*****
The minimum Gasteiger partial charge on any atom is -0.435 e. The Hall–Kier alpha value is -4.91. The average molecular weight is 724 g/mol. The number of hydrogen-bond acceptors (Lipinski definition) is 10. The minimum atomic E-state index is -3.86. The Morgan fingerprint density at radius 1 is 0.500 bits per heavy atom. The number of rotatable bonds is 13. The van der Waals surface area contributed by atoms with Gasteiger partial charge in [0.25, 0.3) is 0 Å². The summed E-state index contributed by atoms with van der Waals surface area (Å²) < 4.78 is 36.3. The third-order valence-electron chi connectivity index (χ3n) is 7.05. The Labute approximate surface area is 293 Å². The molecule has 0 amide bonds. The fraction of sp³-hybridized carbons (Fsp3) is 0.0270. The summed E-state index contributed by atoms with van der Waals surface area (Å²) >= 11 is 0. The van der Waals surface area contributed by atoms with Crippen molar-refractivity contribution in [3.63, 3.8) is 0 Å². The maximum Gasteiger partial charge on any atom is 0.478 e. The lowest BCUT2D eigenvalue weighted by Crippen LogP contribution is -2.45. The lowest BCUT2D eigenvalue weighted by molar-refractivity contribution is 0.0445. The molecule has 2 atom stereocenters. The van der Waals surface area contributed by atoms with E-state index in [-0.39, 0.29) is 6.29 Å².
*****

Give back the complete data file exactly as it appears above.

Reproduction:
The minimum Gasteiger partial charge on any atom is -0.435 e. The Hall–Kier alpha value is -4.91. The average molecular weight is 724 g/mol. The number of hydrogen-bond acceptors (Lipinski definition) is 10. The minimum atomic E-state index is -3.86. The Morgan fingerprint density at radius 1 is 0.500 bits per heavy atom. The number of rotatable bonds is 13. The van der Waals surface area contributed by atoms with Gasteiger partial charge in [0.25, 0.3) is 0 Å². The summed E-state index contributed by atoms with van der Waals surface area (Å²) < 4.78 is 36.3. The third-order valence-electron chi connectivity index (χ3n) is 7.05. The Labute approximate surface area is 293 Å². The molecule has 0 amide bonds. The fraction of sp³-hybridized carbons (Fsp3) is 0.0270. The summed E-state index contributed by atoms with van der Waals surface area (Å²) >= 11 is 0. The van der Waals surface area contributed by atoms with Crippen molar-refractivity contribution in [3.63, 3.8) is 0 Å². The maximum Gasteiger partial charge on any atom is 0.478 e. The lowest BCUT2D eigenvalue weighted by Crippen LogP contribution is -2.45. The lowest BCUT2D eigenvalue weighted by molar-refractivity contribution is 0.0445. The molecule has 2 atom stereocenters. The van der Waals surface area contributed by atoms with E-state index in [-0.39, 0.29) is 6.29 Å².